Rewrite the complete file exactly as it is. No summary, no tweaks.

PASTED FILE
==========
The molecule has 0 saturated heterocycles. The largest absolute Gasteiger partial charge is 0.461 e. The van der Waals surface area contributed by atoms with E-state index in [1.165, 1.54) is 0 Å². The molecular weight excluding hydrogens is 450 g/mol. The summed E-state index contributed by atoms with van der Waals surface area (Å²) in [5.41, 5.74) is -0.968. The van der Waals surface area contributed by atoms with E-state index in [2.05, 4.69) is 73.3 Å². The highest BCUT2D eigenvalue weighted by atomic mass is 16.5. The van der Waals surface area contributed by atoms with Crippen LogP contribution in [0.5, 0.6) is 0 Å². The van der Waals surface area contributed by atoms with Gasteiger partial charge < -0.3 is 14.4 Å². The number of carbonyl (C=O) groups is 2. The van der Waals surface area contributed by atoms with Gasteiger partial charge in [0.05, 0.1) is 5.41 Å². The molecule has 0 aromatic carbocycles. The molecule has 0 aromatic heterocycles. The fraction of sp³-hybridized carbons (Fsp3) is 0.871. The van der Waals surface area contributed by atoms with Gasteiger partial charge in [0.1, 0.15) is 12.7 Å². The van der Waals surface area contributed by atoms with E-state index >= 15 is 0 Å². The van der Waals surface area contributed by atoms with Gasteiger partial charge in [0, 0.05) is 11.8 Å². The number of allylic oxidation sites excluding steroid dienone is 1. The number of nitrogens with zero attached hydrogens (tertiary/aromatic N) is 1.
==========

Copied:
The molecule has 0 saturated heterocycles. The largest absolute Gasteiger partial charge is 0.461 e. The van der Waals surface area contributed by atoms with E-state index in [1.165, 1.54) is 0 Å². The molecular weight excluding hydrogens is 450 g/mol. The summed E-state index contributed by atoms with van der Waals surface area (Å²) in [5.41, 5.74) is -0.968. The van der Waals surface area contributed by atoms with E-state index in [2.05, 4.69) is 73.3 Å². The highest BCUT2D eigenvalue weighted by atomic mass is 16.5. The van der Waals surface area contributed by atoms with Crippen LogP contribution in [0.5, 0.6) is 0 Å². The van der Waals surface area contributed by atoms with Gasteiger partial charge < -0.3 is 14.4 Å². The number of carbonyl (C=O) groups is 2. The van der Waals surface area contributed by atoms with Gasteiger partial charge in [0.05, 0.1) is 5.41 Å². The molecule has 0 aromatic carbocycles. The molecule has 0 aromatic heterocycles. The fraction of sp³-hybridized carbons (Fsp3) is 0.871. The van der Waals surface area contributed by atoms with Gasteiger partial charge in [0.1, 0.15) is 12.7 Å². The van der Waals surface area contributed by atoms with E-state index >= 15 is 0 Å². The van der Waals surface area contributed by atoms with Gasteiger partial charge in [0, 0.05) is 11.8 Å². The number of allylic oxidation sites excluding steroid dienone is 1. The number of nitrogens with zero attached hydrogens (tertiary/aromatic N) is 1.